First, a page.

Editore"s Note
Tilting at Windmills

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November 12, 2004
By: Kevin Drum

TWO MORE QUESTIONS ABOUT PRIVATE ACCOUNTS....A few days ago I posed a question about why private accounts are any better than payroll taxes as a way of funding Social Security. Assuming for the moment that the actual amount of money retirees get is the same in both cases, who cares where the money comes from?

Brad DeLong provides two answers, but for now I'm only interested in answer #1:

First, to the extent that any of these Clever Schemes are adopted and actually work, we boost national savings. We thus arrive at 2050 with a bigger pie to slice and divide between workers and retirees. That's probably a good thing.

Megan McArdle makes the same argument today I think. Basically, she says, savings are good and government spending is bad. So let's force people to save.

However, I still have two questions:

  1. The reality under this administration is that private accounts will be funded by increasing the federal deficit. Can it really be the case that if the government increases the deficit and then invests that deficit in the stock market, it's a net long term positive for the economy? That strikes me as....unlikely.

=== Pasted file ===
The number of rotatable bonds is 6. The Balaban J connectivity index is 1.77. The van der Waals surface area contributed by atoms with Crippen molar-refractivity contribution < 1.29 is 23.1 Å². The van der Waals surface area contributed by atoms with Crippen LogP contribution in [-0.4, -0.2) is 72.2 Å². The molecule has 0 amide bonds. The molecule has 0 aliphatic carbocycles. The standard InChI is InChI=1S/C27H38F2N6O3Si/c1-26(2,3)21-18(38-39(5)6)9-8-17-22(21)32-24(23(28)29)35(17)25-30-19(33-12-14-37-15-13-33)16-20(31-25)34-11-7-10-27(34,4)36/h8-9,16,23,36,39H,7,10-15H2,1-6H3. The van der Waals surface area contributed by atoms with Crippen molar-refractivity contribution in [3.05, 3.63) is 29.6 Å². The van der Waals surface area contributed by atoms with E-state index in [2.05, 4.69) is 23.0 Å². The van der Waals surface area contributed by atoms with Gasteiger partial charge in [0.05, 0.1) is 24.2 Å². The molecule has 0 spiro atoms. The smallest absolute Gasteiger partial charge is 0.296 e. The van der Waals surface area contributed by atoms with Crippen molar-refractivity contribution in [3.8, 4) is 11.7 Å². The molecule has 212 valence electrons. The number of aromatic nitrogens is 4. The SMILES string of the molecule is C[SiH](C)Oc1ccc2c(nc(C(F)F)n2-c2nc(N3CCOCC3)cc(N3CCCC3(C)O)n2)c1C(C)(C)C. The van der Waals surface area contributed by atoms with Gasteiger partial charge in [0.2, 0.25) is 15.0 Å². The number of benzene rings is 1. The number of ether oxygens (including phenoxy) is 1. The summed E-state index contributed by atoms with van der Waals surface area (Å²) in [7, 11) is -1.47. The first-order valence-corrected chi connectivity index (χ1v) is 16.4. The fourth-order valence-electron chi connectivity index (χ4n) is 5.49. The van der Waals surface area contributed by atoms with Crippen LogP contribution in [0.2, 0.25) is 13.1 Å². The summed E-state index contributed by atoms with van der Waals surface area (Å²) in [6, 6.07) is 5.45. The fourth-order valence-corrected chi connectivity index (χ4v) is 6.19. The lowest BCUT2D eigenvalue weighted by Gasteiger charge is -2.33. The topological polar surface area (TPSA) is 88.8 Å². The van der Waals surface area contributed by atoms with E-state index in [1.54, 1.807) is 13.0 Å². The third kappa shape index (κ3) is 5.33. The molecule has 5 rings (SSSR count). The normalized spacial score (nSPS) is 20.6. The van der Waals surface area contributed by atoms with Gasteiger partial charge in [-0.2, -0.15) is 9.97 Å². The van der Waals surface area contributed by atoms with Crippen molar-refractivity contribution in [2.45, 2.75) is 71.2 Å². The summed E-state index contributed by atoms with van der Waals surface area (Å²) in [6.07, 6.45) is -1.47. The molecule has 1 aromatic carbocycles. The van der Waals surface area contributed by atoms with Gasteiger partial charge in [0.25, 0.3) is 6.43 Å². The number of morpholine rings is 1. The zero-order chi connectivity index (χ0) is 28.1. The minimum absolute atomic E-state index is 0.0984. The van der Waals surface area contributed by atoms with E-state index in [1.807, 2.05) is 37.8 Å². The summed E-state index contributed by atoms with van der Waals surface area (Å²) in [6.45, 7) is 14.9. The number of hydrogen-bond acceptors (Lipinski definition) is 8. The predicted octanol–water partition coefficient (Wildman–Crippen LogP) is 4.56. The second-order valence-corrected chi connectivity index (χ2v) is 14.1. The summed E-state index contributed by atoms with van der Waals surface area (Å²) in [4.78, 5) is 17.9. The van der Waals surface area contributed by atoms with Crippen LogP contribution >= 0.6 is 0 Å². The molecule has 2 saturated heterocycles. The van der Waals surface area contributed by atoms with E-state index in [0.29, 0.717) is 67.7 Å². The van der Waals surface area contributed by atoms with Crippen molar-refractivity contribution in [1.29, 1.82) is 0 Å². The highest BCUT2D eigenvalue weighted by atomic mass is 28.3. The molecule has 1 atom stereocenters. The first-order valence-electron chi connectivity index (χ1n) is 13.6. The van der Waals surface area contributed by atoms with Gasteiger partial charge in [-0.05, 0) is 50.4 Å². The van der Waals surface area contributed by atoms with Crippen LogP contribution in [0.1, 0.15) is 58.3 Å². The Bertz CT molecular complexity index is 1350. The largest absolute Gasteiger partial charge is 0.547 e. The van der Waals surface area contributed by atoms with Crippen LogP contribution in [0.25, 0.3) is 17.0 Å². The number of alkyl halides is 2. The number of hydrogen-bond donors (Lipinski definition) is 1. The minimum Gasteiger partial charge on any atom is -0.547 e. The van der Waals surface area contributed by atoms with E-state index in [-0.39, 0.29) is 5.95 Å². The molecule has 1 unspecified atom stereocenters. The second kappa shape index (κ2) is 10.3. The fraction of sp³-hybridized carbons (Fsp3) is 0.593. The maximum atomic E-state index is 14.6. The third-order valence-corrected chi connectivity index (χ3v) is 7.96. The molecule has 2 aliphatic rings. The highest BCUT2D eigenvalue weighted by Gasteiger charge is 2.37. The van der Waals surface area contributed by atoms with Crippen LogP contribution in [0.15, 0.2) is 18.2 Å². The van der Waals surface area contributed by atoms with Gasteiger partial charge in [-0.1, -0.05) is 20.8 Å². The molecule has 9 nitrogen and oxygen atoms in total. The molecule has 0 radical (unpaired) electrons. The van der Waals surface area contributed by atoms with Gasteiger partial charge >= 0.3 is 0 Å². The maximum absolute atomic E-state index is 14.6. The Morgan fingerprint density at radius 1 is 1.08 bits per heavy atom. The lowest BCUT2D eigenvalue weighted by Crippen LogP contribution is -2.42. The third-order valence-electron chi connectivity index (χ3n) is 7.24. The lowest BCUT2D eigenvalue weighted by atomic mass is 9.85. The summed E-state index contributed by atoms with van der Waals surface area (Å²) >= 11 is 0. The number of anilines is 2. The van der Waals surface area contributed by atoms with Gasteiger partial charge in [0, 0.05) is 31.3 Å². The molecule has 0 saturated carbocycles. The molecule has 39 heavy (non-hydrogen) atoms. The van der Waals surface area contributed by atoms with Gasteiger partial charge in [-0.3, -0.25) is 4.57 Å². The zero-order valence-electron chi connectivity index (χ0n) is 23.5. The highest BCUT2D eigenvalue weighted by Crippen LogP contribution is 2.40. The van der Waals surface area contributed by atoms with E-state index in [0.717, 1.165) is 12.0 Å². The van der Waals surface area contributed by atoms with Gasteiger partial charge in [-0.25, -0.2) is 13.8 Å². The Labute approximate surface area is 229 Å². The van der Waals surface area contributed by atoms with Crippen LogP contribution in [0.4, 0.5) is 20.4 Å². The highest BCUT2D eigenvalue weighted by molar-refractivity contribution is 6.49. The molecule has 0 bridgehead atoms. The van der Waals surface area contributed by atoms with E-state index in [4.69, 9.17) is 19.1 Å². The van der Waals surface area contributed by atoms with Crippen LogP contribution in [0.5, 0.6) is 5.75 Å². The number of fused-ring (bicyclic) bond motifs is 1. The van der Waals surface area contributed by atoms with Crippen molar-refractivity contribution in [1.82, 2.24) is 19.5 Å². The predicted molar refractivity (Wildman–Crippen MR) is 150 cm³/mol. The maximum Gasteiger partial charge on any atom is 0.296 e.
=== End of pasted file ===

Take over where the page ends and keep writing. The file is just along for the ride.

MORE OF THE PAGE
2. Putting question #1 aside, isn't it still the case that private accounts are strictly a temporary economic boost? In 30 or 40 years time, after all, retirees will start drawing down their private accounts. At that point, the amount of money being drawn out by retirees will be about the same as the amount being invested by young people, and the net effect on national savings is zero.

    So all this extra invesment has a positive effect, but only for a few decades or so. And even during that period, this additional investment has to come from either (a) increasing taxes or (b) increasing the federal deficit, both of which have a negative effect. If you add these two together, are private accounts still a net positive?

There are all sorts of reasons to think private accounts are a bad idea, but there's no way to balance them against the economic benefits unless we know if there really are any economic benefits in the first place.

So I'm left still wondering: are there?

Kevin Drum 9:22 PM Permalink | Trackbacks

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